DISCLAIMER: This recipe is for humans not dogs! My roommate just had her birthday and I needed an excuse to make a new elaborate cake. She loves hippos (and cows). One of the first things I noticed when she moved in was that she had […]
DISCLAIMER: This recipe is for humans not dogs! It was my mom’s birthday yesterday, (Happy Birthday, Mom!) so of course I had to bake her cake. That also means that it’s been pretty much exactly one year since I first started my instagram with Pascal […]
DISCLAIMER: This recipe is for humans not dogs!
After feeling really guilty about unknowingly serving a sugar-loaded ‘Muricake to a family friend who’s diabetic for Memorial Day, as a (hopefully) future health professional, I felt compelled to come up with a (slightly) less sugar-y dessert for the Fourth of July. My first thought was that I should go with a naked cake. They’ve become popular in the last few years, and the significantly smaller volume of frosting would help reduce the sugar. Fresh fruit would also reduce the sugar since I wouldn’t need to make any sugary reductions or use any jam. Finally, I decided that as long as I was going through all this trouble, I might as well find a more natural solution to sweeten the cake itself. I decided to try substituting honey for the sugar in both the frosting and the cake. Personally, I’m not a huge fan of honey, but most of the other people who were going to eat the cake were.
I assumed that I couldn’t substitute honey for sugar 1:1 for a number of reasons. (1) Honey is way wetter than regular sugar, and (2) I figure it must sweeten food less or more than sugar. Luckily, a quick google search brough me to this wonderful article giving me pointers for how to go about substituting honey.
The cake was easy enough to alter, but the frosting was a bit more of a challenge. I would have just gone with unsweetened whipped cream but a different family friend is lactose intolerant. The basic Swiss meringue buttercream recipe I’ve used for the past few years is one I got off of Style Sweet CA, one of my favorite baking blogs, years ago. For 3 cups of frosting, the general ratio of ingredients is:
- 3-4 egg whites
- 1 cup sugar
- 3 sticks butter
- 2 tsp vanilla extract
Looking at the ingredients, my first thoughts were that I would need to reduce the egg whites slightly and I definitely shouldn’t use a full cup of honey. I had expected to have to mess around with the frosting a bit, but by some stroke of luck it actually worked on the first try! The baking gods were on my side today.
The end result was a nice, slightly sweet, elegant cake. I brought it to a family friend’s bbq and they wanted a pic with their dog. He’s a sweetie but he hasn’t been trained not to steal food so precautions had to be taken…
A couple notes:
- Swiss meringue buttercream has a tendency to curdle and look absolutely disgusting at some point when you add the butter. Don’t worry, just keep whipping, it’ll eventually look like frosting.
- A naked cake is really just a regular cake with the crumb coat applied, but no outer layer of frosting.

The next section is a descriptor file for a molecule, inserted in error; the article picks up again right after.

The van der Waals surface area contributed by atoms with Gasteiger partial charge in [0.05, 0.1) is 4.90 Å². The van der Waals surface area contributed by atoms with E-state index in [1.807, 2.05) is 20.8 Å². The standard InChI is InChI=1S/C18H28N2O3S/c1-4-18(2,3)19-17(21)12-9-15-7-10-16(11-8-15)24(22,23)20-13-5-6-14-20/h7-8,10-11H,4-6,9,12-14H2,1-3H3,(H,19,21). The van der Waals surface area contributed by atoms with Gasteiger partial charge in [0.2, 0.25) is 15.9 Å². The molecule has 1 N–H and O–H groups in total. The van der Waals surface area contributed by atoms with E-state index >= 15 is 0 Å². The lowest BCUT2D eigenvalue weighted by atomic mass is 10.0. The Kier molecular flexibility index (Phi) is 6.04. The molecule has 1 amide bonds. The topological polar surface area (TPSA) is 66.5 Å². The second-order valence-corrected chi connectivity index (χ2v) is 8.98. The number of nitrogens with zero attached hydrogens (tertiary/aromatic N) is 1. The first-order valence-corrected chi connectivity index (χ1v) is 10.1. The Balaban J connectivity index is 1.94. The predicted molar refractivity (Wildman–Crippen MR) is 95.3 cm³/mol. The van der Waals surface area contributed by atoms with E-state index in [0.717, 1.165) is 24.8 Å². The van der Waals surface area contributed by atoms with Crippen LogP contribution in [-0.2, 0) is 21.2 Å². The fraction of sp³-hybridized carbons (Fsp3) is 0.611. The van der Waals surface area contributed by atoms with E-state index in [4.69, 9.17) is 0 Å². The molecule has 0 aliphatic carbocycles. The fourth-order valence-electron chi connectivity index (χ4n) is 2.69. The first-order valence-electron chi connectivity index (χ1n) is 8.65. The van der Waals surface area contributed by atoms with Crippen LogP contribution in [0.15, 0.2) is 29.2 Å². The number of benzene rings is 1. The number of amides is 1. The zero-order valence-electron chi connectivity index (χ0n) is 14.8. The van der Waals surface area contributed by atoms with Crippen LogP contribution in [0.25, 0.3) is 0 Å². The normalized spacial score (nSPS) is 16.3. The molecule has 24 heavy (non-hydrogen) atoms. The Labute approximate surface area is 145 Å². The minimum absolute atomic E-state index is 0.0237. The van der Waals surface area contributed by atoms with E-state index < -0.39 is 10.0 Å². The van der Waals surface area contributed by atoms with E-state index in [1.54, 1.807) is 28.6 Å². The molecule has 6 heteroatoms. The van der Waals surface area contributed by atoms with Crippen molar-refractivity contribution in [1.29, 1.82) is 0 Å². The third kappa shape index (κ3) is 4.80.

- Since the cake isn’t fully frosted and you can see the layers underneath, leveling the layers is particularly important. I use a giant, 12″ serrated knife and hold it flat. Other options include using toothpicks to measure the cake thickness you want, or using a cake leveller.
- How to put the frosting between the layers:
- Put a generous coat of frosting on the bottom side
- Add fruit and then spoon frosting on top and smooth a bit
- Put a crumb coat on the top side !!This is super important or you’ll get fruit juices seeping into the cake!!
A light honey cake with honey Swiss meringue buttercream and fresh berries. The cake is sweetened entirely with fruit and honey with no added sugar.
- 3 sticks unsalted butter (room temperature)
- 1.5 cups honey
- 6 eggs
- 4.5 cups all-purpose flour
- 1/2 tsp baking soda
- 4.5 tsp baking powder
- 3/4 tsp salt
- 3/4 cup whole milk
- strawberries for top and between layers
- blueberries for top and between layers
- 6 sticks unsalted butter (room temperature)
- 6 egg whites
- 1 cup honey
Preheat oven to 350° and grease 3 9-inch round baking pans
Add honey and mix until smooth
Beat in eggs one at a time
Sift together salt, flour, baking soda, baking powder, and salt
Add dry ingredients in 3 parts, alternating with the milk. Start with the dry ingredients
Split batter into 3 pans and bake for ~30 minutes or until a toothpick inserted in the center comes out dry
Let the cakes cool to at least room temperature before assembling the cake
Make a double boiler
In a bowl, combine egg whites and honey
Place the bowl on the double boiler and whisk constantly until the mixture reaches about 150-160°F
Remove from heat and continue whipping until stiff peaks form
Let sit for ~5 minutes to cool
Add butter in chunks
Beat until it looks like frosting. It may curdle in the process, just keep going, it'll come together eventually (but shouldn't take longer than 5 minutes)
Level all 3 cakes
Apply a generous layer of frosting to the bottom layer
Pile on chopped fruits
Spoon frosting over fruit and spread gently
Apply a crumb coat to the bottom of the next layer. This is the most important step.
Repeat for the next layer
Apply a crumb coat to the sides of the cake a generous layer to the top
Pile on more fruits
DISCLAIMER: This recipe is for humans not dogs! Two of my co-workers are leaving this week (bye, Meghan and Sirichai), so I did my usual thing and brought a cake into the office. When I’m making cakes (or other desserts) specifically for people, I usually […]